Kinski is best remembered for the five movies he made with director Werner Herzog, but if you saw him in Android, Creature and Crawlspace you'd remember him from those as well.

Android (1982)

"I thought it was a clever little movie. It is the first movie I've done that children might like. The greatest thing in the world is to do something for children."
-Klaus Kinski on Android

In a secret laboratory aboard a distance space station, Klaus Kinski is attempting to create the perfect female android. His current android assistant Max 404 (Don Keith Opper), who's been getting interested in the idea of human reproduction, is alarmed to learn that Kinski's success will mean his own termination. Then three space-criminals arrive to complicate matters.

Despite this unpromising setup, Android turns out to be an utterly charming movie. Most of this charm comes directly from Opper, who plays Max as a lovable innocent. We are told that there has previously been a bloody android uprising and that they are now banned, hence the isolation of Kinski's research, but it's impossible to imagine Max turning into a cold, soulless killer. Opper walks in a strange stiff-limbed gait, speaks his mind with a naive bluntness, and is socially awkward without being the least bit shy. It's a terrific performance, and he manages to steal the limelight from Kinski throughout the movie - something that's usually unheard of, and it's all the more impressive because Android was Opper's first movie.

Not that Kinski is sleepwalking through his role. He has less screen time than Opper, but the scene where he confronts the new arrivals to the station and then suddenly realises that one of them is an attractive woman is one of the highlights of the movie.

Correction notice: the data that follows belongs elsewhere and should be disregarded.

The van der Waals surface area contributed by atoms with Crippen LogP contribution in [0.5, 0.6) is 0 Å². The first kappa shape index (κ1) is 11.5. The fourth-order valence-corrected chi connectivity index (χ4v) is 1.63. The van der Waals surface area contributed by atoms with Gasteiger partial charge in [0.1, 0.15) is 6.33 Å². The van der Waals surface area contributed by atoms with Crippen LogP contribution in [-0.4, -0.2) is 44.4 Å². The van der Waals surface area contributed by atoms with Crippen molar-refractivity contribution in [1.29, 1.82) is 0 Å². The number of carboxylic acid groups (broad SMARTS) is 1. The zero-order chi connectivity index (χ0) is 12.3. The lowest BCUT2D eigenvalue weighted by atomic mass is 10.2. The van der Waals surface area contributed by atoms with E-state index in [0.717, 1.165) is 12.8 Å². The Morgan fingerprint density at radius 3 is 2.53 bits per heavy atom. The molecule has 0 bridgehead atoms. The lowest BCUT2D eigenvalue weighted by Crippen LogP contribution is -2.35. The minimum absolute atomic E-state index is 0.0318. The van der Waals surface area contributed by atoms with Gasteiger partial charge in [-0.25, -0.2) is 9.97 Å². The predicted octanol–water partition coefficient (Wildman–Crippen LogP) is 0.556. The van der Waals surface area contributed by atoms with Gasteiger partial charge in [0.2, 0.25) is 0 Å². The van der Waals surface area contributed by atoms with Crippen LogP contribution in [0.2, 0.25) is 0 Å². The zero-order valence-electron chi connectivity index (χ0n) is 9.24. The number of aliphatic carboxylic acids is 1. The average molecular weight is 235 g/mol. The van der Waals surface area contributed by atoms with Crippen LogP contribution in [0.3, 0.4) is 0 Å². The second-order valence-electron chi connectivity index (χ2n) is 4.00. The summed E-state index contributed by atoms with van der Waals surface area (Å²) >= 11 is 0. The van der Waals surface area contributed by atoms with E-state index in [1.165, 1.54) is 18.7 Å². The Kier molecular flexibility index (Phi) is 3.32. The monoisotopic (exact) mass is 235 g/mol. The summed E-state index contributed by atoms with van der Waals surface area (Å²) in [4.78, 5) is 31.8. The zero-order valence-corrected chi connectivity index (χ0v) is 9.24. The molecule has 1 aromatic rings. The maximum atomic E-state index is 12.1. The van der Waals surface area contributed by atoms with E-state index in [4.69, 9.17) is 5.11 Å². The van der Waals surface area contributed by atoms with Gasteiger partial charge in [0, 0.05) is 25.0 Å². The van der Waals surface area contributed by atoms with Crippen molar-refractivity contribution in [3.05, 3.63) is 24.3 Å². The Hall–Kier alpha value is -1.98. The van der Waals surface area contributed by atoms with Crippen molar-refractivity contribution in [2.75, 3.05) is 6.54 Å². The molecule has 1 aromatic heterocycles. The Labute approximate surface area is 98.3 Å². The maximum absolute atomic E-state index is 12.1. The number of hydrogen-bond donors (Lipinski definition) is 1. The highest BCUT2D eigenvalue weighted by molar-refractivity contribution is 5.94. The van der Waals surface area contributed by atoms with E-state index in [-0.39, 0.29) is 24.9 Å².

Though the movie borrows ideas from Blade Runner and both sets and special effects sequences from Battle Beyond the Stars, Android is ultimately one of a kind. Rock drummer Brie Howard, in her only decent movie roll, is pretty good as the object of everyone's various desires. Kendra Kirchner, in what seems to be her only acting role, makes a major impression in just a few scant minutes of screen time; her first line of dialogue (a quote from Shakespeare) is electrifying in context.

The other two guys are only adequate, and nobody else is in the movie, but who cares? Android is a good movie and a really fun surprise. I was emotionally invested in the characters, and that never happened in either of the other two movies I'm talking about today.

Creature (1984)

"Klaus Kinski is dead now, and the world is a better place for it."
-William Malone, director of Creature

A spaceship is sent to find out what happened to a space station that mysteriously blew up while surveying Saturn's largest moon Titan. There they encounter an enigmatic sandwich-eating German scientist called Rudi (Klaus Kinski). They also encounter an alien monster that likes to implant parasites into people's brains so it can invite their friends to dinner. Yummy!

Although it's just a dumb Alien ripoff made on a low budget by a fairly untalented cast & crew, I thought that Creature was quite entertaining. It was fun to see Diane Salinger playing a tough bounty hunter in the same year as Pee-Wee's Big Adventure; I like to think that this is Simone she did after getting bored of France. What a year she had in 1985, getting to work with Paul Reubens and Klaus Kinski in her first two movies!

Salinger's performance is one-dimensional, but that's one dimension more than the rest of the cast has to offer. So when Klaus Kinski unexpectedly shows up, it's like an arc lamp has suddenly been shone into a darkened room. We're instantly blinded by the sheer force of his talent, so that the rest of the cast becomes a series of shadows. The man could hold an audience by eating a sandwich.